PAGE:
The signs point too obviously to Team Leader Cha for the present murders, but I’m unwilling to believe it’s him — it’s too convenient. He’s too well-placed in that control room to miss anything, so unless he’s covering for someone (Kyung-hee?), he should have enough resources to pin the culprit down himself. Knowing Detective Kim’s modus operandi so far, it’s still possible that Cha is a last feint, to close in on the real culprit.

I haven’t let go of the idea that there are at least two murderers running around (because I like my crimes complex! Give it to me, Show!), so I don’t know how much credit we should give to Detective Kim’s shortlist — whether it’s those two for storytelling convenience, or because there’s a definitive reason to believe it.

Like everyone else, I wonder if it’s Sung-gyum — it would give a nice layer of complexity to his character, especially with how strong his feelings run for Sang-hyo. I was actually moved by his real fear for her in the accident, and his stoicism in hiding his injury. People with relatable feelings are so much more interesting as murderers than psychopaths. But on the opposite note, after his heroics this episode, I don’t want him to be a baddie. I really need Eun-joo to live happily ever after.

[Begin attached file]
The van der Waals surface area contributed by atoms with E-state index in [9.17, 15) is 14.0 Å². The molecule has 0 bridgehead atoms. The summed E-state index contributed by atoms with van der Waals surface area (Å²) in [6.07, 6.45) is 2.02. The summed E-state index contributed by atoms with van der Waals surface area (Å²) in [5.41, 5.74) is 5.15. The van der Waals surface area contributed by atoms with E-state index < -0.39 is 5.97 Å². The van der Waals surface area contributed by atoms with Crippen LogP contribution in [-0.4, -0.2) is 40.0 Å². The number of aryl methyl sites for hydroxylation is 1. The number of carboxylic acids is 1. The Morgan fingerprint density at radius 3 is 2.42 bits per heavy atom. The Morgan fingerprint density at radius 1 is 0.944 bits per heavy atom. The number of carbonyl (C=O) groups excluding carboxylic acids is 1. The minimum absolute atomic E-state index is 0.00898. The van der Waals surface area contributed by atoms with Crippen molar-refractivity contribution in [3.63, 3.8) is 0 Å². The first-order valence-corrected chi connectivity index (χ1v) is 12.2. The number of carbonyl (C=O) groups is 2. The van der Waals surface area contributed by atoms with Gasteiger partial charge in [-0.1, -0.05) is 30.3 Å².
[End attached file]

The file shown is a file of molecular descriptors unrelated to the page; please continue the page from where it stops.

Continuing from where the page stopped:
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I guess it's nice that the writer has found at lease ONE person who actually likes what they've done to the characters. HY is still an insanely possessive and jealous stalker, who by rights should be locked up, not applauded. His behaviour throughout this episode was as bullying and chauvinistic as it has been for the last 6 or 7, and that greasy smile just comes off as scary when it disappears so quickly to be replaced by abusive and physically controlling rage. If SH weren't such a pathetic character herself, I'd be a lot more upset than I am. Still hoping for a surprise ending in which the cool detective does the Drama a huge favour by killing everyone in the final scene, starting with the writer.